While I agree that both of those factors should be considered, IMHO (and I believe in the court's opinion too) the intent of the photographs is the determining factor.

      In many cases where courts have ruled against invasion of privacy in public places, the intent of the photographs was generally deformation of character to extortion and blackmail. When looking at the Google case, the pictures taken were not aimed to directly or even indirectly attack the Plaintiff, but instead was part of an automatic car

      • When looking at the Google case, the pictures taken were not aimed to directly or even indirectly attack the Plaintiff, but instead was part of an automatic car system which either took a wrong turn or was mapped improperly.

        Now that the case is over and they have some free time, Google's lawyers can divide up into two teams, and the side representing Google StreetView can sue the side representing Google Maps, to recover their damages in this case.

    • by Bigjeff5 (1143585)

      It's a frustrating disconnect.

      Not really. As was noted in the article, the Borings had plastered information similar to that which Google collected all over the internet themselves, including pictures and its address. They clearly weren't concerned about their own privacy, they were just looking for a payday.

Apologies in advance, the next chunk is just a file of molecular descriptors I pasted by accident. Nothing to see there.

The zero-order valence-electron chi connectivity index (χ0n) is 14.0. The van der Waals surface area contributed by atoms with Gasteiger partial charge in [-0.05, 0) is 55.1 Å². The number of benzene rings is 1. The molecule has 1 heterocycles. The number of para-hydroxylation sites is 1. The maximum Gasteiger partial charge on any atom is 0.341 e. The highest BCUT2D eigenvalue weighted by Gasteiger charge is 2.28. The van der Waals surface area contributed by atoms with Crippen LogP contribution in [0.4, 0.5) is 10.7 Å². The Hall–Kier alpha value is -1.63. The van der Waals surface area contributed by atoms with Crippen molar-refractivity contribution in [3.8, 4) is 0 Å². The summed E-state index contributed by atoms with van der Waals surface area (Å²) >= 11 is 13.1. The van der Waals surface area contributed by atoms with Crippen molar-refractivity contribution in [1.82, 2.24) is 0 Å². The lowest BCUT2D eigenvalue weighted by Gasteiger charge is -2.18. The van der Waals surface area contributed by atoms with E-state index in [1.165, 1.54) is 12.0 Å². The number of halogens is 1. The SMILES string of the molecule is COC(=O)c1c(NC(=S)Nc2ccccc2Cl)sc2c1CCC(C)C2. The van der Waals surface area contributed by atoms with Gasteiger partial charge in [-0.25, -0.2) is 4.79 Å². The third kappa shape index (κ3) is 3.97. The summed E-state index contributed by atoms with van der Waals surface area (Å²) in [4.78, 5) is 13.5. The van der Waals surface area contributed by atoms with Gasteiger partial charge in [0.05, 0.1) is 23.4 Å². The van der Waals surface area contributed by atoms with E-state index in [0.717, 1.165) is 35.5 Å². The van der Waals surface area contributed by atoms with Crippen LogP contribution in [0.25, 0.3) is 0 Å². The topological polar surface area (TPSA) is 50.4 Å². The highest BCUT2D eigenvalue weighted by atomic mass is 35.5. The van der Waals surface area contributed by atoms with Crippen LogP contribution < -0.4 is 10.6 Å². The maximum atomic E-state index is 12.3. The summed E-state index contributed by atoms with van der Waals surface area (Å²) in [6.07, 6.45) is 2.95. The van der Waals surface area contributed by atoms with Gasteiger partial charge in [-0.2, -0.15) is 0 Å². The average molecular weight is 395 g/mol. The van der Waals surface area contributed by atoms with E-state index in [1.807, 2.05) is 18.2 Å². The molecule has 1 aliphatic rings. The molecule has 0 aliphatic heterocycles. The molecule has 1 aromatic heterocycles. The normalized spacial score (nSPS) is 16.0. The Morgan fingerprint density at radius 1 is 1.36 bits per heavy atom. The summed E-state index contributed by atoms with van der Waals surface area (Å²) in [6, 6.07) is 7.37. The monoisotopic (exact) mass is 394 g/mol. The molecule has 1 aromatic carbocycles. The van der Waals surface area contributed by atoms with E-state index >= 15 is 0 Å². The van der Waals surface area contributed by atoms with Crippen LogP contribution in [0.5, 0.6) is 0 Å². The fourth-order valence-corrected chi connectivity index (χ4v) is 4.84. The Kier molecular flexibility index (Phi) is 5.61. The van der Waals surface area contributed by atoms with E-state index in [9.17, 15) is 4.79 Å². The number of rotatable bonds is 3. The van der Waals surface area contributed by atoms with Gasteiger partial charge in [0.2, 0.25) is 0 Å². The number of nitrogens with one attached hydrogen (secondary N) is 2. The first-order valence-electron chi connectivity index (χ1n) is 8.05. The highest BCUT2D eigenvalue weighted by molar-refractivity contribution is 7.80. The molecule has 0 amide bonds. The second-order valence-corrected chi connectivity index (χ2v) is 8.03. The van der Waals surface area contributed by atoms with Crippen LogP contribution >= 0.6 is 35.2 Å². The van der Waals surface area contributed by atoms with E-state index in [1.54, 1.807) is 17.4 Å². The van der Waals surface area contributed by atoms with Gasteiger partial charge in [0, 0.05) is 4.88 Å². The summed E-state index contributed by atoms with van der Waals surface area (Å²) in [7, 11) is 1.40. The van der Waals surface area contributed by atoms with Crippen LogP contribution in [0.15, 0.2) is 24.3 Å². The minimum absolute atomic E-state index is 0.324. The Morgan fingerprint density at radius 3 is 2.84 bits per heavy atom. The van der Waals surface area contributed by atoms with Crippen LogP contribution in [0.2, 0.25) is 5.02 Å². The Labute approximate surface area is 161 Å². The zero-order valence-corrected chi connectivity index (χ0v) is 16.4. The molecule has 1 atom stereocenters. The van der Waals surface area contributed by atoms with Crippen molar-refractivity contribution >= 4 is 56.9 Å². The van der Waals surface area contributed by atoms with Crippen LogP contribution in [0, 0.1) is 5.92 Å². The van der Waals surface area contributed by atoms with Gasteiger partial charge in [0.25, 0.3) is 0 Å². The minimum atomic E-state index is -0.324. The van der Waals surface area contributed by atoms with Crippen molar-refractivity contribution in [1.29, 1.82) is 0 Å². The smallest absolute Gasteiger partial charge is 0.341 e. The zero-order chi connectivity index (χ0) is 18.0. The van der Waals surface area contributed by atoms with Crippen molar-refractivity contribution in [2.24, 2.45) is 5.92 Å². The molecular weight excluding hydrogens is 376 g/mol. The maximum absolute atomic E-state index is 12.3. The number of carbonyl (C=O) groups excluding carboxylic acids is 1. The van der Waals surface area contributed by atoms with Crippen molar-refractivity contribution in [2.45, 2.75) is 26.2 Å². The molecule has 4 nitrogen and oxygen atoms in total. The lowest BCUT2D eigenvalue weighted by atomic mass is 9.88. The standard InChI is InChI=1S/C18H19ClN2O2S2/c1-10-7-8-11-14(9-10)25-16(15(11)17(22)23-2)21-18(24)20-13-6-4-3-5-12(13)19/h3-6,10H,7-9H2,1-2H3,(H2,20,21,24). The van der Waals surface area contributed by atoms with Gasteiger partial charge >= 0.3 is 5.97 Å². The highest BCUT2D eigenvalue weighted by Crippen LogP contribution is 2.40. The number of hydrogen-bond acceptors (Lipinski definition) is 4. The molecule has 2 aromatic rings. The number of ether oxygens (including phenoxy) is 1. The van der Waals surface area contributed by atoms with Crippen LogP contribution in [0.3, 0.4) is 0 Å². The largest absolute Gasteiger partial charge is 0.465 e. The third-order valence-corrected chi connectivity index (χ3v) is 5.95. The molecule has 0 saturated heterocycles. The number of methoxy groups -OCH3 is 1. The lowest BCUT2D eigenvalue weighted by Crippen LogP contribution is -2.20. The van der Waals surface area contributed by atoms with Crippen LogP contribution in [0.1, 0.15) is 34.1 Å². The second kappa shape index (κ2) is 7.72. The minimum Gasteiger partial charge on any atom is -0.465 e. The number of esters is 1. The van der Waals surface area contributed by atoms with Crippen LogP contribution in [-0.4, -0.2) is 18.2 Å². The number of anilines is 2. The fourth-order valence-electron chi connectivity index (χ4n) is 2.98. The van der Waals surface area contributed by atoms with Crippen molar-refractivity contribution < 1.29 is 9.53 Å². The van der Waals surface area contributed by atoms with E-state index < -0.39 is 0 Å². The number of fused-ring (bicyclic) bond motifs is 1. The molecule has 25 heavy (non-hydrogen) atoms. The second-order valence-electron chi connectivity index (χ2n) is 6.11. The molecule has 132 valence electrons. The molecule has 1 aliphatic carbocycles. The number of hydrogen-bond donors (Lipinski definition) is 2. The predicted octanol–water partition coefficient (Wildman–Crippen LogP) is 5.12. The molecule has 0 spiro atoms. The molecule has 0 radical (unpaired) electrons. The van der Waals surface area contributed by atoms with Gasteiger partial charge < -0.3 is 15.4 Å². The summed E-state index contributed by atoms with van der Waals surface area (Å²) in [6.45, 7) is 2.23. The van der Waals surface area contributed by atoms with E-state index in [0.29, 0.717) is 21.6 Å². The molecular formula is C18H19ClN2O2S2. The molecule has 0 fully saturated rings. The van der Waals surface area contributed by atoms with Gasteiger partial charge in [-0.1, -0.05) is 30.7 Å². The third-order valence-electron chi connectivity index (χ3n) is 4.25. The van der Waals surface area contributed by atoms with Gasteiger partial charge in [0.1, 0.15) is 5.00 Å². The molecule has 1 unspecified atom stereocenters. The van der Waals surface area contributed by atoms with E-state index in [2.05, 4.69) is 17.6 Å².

It's like telling all your neighbors they can use your driveway to turn around in, and then suing a stranger for turning around in your driveway. Obviously you don't really care if someone turns around in your driveway, so if you

      • by BZ (40346)

        Actually, the driveway analogy is a bad one; it's quite different from the Borings' situation. I have several neighbors; I'm ok with them turning around in my driveway because I know them and trust them to, say, watch out for my kids in the process, because they know said kids exist. I don't thus trust the world.

        As another example, people are commonly ok with their family members (including somewhat extended family, easily dozends of people) or close friends doing things that are completely not ok for ran

    • by iceperson (582205)
      IANAL, but isn't there usually a big disconnect between civil and criminal courts?
    • but here we have the opposite, photography taking place in a private (if not entirely "private") space and the response is nominative damages against a wealthy corporation. It's a frustrating disconnect.

      I thought Google did not drive onto their private road to take photos but rather took photos of the private road from the public road.